The End of an Auld Sang
On the 16th January 1707, with a raise of a sceptre, the Kingdom of Scotland ceased to exist. The vote on Parliamentary Union with England had passed with a resounding majority. It was a hard won political battle, by no means unanimous, which many believed would never be won. As the events in Parliamentary House in Edinburgh drew to a conclusion, Lord Seafield, a keen supporter of the Union, remarked: “Now there’s the end of an auld sang.”
For better or worse, Scotland was yoked in its political future to England. The three hundred years since have not exactly been a time of bitter slavery, or repression, or even aggressive colonial rule, as some nationalists have suggested, but a time which on balance has been more favourable for Scotland than most would like to admit. By sacrificing control over its own affairs, the Union brought (or bought) Scotland new wealth and greater financial stability. A new optimism flourished in the streets, and in the universities, and gave birth eventually to the Enlightenment: a period of intense and spectacular intellectual growth centred on the Universities of Edinburgh and Glasgow. Edinburgh especially became a hothouse of creativity with the cross-fertilisation of ideas taking place as much in university debating chambers as in claret-fuelled discussions in salons and living rooms across the town.
During this period in Scotland after the Union, tremendous advances were made in areas like moral philosophy, ethics, economics, engineering, literature, geology, and the botanical sciences. Some of them, it is not an exaggeration to say, changed the world for ever and gave birth to the modern age. For a while, during the 18th century and into the 19th, Scotland was at the cutting edge of world culture. Many of these new ideas found their way across the Atlantic and were put into action in the founding of the new nations of the USA and Canada. Several important institutions there, from universities to the structure of government, were established by Scots, or their descendants, or based on principals outlined by prominent and influential Scots thinkers.
A great amount of controversy still surrounds this chapter in Scotland’s history. The feeling of those opposed to the Union can be neatly summed up in Robert Burns’s poem Parcel of Rogues which begins:
Fareweel tae a’ wir’ Scottish fame, fareweel oor ancient glory,
Fareweel e’en tae wir’ Scottish name that’s praised in martial story,
We were bought and sold for English gold,
Sic’ a parcel o’ rogues in a nation.
Many people still see the Union as a mostly negative thing. They hold that the country was betrayed by greedy merchants and nobles, that Scotland’s culture, history and heritage were compromised and cast aside in favour of selfish advances, and that we were sold out by our own people into the hands of the ‘auld enemy’.
One of the curious facts about British history is the avidity which many Scots had for the Union. Indeed, many of the institutions we hold to be uniquely English, or British, were the work of Scots, or managed by them. Two of the most easily recognisable symbols of British Empire are, arguably, John Bull and Rule Britannia. John Bull is the chubby, ruddy-faced patriotic cartoon character with a Union Flag-wearing bulldog. Rule Britannia is a kind of unofficial ‘national’ anthem, which celebrates Britannic world domination with lines which describe Britain as “the dread and envy” of all inferior nations who are “not so blest as thee”, and contains such emotive images of Britain as a “Blest isle! with matchless beauty crowned”. Both were inventions of Scots. John Bull was created in 1712 – a mere 5 years after the Union – by Sir John Arbuthnot, a Scottish physician. Rule Britannia was written by James Thompson, a poet from the Scottish Borders.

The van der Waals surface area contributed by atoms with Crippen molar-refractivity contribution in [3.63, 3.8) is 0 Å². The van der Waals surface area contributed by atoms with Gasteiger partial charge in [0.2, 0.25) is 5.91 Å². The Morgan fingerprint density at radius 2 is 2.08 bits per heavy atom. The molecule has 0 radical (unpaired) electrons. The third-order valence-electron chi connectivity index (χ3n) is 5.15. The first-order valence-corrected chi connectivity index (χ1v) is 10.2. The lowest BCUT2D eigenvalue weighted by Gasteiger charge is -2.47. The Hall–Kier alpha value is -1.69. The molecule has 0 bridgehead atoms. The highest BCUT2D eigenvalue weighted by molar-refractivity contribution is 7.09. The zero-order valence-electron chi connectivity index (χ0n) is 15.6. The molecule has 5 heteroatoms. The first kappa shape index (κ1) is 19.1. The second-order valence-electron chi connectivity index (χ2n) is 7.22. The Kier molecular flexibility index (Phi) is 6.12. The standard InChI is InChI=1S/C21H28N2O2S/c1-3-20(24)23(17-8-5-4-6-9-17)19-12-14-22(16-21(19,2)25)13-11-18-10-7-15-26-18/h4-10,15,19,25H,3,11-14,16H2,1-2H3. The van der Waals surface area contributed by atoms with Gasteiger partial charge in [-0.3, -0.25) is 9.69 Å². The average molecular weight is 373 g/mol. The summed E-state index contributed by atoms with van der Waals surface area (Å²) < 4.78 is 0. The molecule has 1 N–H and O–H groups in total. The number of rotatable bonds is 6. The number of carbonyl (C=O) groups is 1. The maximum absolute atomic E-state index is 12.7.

Perhaps some Scots recognised such a debt of gratitude in the wake of the Union that they felt they needed to out-English the English. Not a point of view guaranteed to win you many friends these days.
Unfortunately, the last hundred years have seen a sharp decline in Scotland’s fortunes. In particular, the final few decades of the 20th century saw Scotland ruled and directed by an unpopular government which it had overwhelmingly rejected. Throughout the 1980s and 90s, mere handfuls of Conservative MPs were returned to Westminster from Scottish constituencies, yet under the electoral system they were allowed to continue to govern in Scotland, at times, it seemed, unfairly – even contemptuously, as with the experimental introduction of the hated Poll Tax in Scotland a year before it was introduced in England. Traditional industries such as manufacturing and engineering were dismantled often with nothing to fill the void, wrecking entire communities. The education system, once the model for countries across the western world, saw its recent significant improvements and advances become debased and eroded by almost constant political interference and under-funding.
Clearly, the Union, which had served Scotland well in its early stages, was beginning to sour. A rising tide of discontent among the people of Scotland and a new political will for self-determination took hold, carried by a new sense of optimism following the landslide victory for a new Labour government. Finally, in September 1997, Scotland’s voters were given the opportunity to have a greater say in their destiny. A referendum was held in which the Scottish electorate decided overwhelmingly in favour of the creation of a Scottish Parliament. The Union would remain intact, but the people of Scotland would be given a greater share in the decision-making process that for so long had been in the hands of politicians in Westminster. They would vote for their own Members of a Scottish Parliament, to be based in Edinburgh, who would more directly represent their views and concerns.
It was, to paraphrase Lord Seafield, the beginning of a new song.